The meeting is aiming to lay the ground for a fully-fledged peace conference to be held by the end of the year but few believe that genuine progress will be made.
Neither Israel nor the Palestinians have been invited to the talks and Israel has angrily compared the French initiative to the 1916 Sykes-Picot agreement to draw up the region's borders.
And although US Secretary of State John Kerry is attending the conference, Washington has made it clear it believes little or nothing will be achieved.
Hollande said a solution would have to come from the Middle East region, but in the end it was up to the Israelis and Palestinians "to make the courageous choice of peace".
"The discussion on the conditions of a lasting agreement between Israelis and Palestinians must take into account the whole of the region," he told representatives of some 25 countries, as well as the United Nations, European Union and Arab League.
While scepticism over the new peace bid is high, the consensus among some diplomats appears to be that any effort is better than none at all.
After decades of failed negotiations, few believe the climate is right to bring together Israelis and Palestinians for another shot at solving one of the world's longest-running conflicts.
Direct negotiation "doesn't work," French Foreign Minister Jean-Marc Ayrault insisted Friday.
"Currently everything is blocked. We don't want to act in the place of the Israelis and Palestinians but we want to help them," he told France Info radio ahead of the conference.
One French diplomatic source told AFP that without a new drive to find peace, "we risk heading towards even more violence in an international context where there is no visible American effort on the case."
The United States, the traditional mediator in the conflict, has not moved the two sides towards a new peace process since talks collapsed in April 2014 and Washington has been decidedly cool on the French initiative.
"We're not bringing any specific proposals to this meeting tomorrow," a senior State Department official said.
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But senior Palestinian official Saeb Erekat said France's bid offered "a flicker of hope" for a resolution to the conflict.
In an opinion piece in the left-leaning Israeli newspaper Haaretz, Erekat said the Paris talks offered "a broader framework" than the moribund bilateral track.
"The French initiative is the flicker of hope Palestine has been waiting for and we are confident that it will provide a clear framework with defined parameters for the resumption of negotiations," the Palestine Liberation Organisation secretary general wrote.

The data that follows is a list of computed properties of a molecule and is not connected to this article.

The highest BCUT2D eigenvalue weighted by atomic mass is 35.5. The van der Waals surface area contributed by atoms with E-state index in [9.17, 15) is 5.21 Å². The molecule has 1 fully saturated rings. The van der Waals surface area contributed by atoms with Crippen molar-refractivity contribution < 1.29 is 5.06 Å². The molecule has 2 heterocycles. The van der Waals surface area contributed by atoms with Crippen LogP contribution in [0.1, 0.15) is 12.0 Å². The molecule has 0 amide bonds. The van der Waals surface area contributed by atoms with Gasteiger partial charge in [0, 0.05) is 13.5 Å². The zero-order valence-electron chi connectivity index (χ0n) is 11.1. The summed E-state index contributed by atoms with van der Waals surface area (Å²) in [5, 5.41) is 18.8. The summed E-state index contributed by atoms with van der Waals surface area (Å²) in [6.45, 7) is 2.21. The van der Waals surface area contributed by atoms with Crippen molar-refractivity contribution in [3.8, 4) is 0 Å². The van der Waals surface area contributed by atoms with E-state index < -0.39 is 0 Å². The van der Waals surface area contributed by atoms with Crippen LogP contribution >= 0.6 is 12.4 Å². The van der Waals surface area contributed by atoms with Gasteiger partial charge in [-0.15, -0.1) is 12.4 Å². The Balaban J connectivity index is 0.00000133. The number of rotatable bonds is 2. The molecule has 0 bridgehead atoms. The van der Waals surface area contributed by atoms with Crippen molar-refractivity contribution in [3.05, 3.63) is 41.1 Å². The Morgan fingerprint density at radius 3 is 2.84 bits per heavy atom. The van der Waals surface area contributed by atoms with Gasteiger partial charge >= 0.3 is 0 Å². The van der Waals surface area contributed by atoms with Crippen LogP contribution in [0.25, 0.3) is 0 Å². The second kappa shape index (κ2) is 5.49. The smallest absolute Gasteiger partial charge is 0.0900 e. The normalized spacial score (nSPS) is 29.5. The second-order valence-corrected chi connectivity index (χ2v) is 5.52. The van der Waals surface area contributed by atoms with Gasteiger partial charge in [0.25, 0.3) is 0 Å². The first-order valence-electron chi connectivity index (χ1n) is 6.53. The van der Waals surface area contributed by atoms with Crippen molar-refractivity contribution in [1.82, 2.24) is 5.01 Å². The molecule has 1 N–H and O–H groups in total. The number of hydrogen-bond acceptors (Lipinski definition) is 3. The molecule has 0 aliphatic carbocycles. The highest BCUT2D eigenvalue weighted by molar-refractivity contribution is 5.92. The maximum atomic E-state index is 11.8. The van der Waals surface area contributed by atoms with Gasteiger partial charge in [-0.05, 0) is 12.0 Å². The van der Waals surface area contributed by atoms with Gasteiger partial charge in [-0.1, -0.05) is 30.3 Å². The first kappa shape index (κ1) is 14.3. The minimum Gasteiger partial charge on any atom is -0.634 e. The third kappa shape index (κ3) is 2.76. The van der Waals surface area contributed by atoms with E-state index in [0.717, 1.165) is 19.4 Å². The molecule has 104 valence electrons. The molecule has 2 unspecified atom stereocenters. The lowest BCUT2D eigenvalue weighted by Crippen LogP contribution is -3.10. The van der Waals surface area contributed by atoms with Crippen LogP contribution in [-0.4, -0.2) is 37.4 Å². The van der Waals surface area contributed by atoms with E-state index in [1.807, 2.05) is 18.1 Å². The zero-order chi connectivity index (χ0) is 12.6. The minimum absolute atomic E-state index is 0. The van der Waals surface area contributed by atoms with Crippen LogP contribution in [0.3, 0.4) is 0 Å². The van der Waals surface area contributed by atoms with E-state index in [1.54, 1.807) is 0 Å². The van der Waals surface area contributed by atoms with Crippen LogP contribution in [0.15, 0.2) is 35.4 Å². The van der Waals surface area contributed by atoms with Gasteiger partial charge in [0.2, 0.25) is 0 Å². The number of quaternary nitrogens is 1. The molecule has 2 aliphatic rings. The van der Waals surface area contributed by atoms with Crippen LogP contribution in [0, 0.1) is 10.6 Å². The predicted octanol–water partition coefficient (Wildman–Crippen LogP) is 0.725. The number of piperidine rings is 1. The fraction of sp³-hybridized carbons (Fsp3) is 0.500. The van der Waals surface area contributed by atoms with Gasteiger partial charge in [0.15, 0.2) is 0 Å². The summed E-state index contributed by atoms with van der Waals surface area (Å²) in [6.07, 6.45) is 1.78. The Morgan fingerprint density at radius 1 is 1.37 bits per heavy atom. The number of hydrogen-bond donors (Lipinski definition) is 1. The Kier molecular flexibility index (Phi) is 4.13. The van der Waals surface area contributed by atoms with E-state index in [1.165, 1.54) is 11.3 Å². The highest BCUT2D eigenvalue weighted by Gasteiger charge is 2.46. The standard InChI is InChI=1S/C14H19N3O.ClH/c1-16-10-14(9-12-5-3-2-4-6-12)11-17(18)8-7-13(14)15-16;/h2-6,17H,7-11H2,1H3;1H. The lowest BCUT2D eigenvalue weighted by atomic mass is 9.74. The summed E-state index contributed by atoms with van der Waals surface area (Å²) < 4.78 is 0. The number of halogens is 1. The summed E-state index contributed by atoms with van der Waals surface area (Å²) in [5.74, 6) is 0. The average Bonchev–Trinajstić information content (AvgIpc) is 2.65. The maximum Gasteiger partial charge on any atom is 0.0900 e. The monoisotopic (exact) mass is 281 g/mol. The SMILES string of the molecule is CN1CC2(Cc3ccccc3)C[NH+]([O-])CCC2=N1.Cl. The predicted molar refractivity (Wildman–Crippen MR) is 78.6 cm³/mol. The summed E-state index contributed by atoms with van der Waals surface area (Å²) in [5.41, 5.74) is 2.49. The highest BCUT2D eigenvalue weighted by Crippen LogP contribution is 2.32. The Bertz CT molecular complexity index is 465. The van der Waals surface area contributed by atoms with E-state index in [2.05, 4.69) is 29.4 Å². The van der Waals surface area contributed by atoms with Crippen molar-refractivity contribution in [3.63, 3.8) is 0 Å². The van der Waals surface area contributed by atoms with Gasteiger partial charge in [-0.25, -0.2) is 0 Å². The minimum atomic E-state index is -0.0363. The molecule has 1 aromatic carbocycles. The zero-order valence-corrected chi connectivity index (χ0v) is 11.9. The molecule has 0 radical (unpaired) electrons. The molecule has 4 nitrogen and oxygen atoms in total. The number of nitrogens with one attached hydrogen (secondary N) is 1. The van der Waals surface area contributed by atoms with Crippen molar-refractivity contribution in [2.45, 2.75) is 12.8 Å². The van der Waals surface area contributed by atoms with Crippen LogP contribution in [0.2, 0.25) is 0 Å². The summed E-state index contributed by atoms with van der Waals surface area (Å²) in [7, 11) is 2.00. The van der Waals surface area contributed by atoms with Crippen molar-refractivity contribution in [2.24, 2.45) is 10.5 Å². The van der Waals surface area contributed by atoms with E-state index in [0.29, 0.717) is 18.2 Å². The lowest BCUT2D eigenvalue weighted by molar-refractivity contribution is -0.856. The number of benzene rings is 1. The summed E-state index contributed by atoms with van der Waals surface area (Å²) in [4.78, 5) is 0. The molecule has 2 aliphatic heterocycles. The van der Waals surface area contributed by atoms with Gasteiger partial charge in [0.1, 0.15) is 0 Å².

Israel though is fiercely opposed to the French initiative.
Senior foreign ministry official Dore Gold said the talks would "completely fail", and that the Jewish state would prefer a Middle East-driven process backing direct talks between Israelis and Palestinians.
According to diplomatic sources, the French conference will seek to focus on a 2002 Saudi-led peace initiative.
Under that proposal, Arab leaders said they would recognise the state of Israel in exchange for an Israeli withdrawal from territories occupied since 1967, and the creation of a Palestinian state.
The plan was largely ignored by Israel at the time, but Prime Minister Benjamin Netanyahu said this week he would be open to re-negotiating aspects of it with the Palestinians.
'NEW OPPORTUNITY FOR PEACE'
"In a way, the French initiative has already had an impact, as it has forced Netanyahu to propose an alternative in the Arab Peace Initiative," a European diplomat in Israel told AFP.
"If the international community comes together and says the two-state solution is the only option, that is important in itself –- after years of people talking about the two-state solution being dead."
In recent years the conflict has fallen behind in diplomatic priorities as other Middle Eastern crises such as the Arab Spring and the war in Syria took precedence.
Analysts say this Palestinian frustration has driven a wave of violence which has left 206 Palestinians and 28 Israelis dead since October.
Israel blames incitement by Palestinian leaders and media for most of the violence.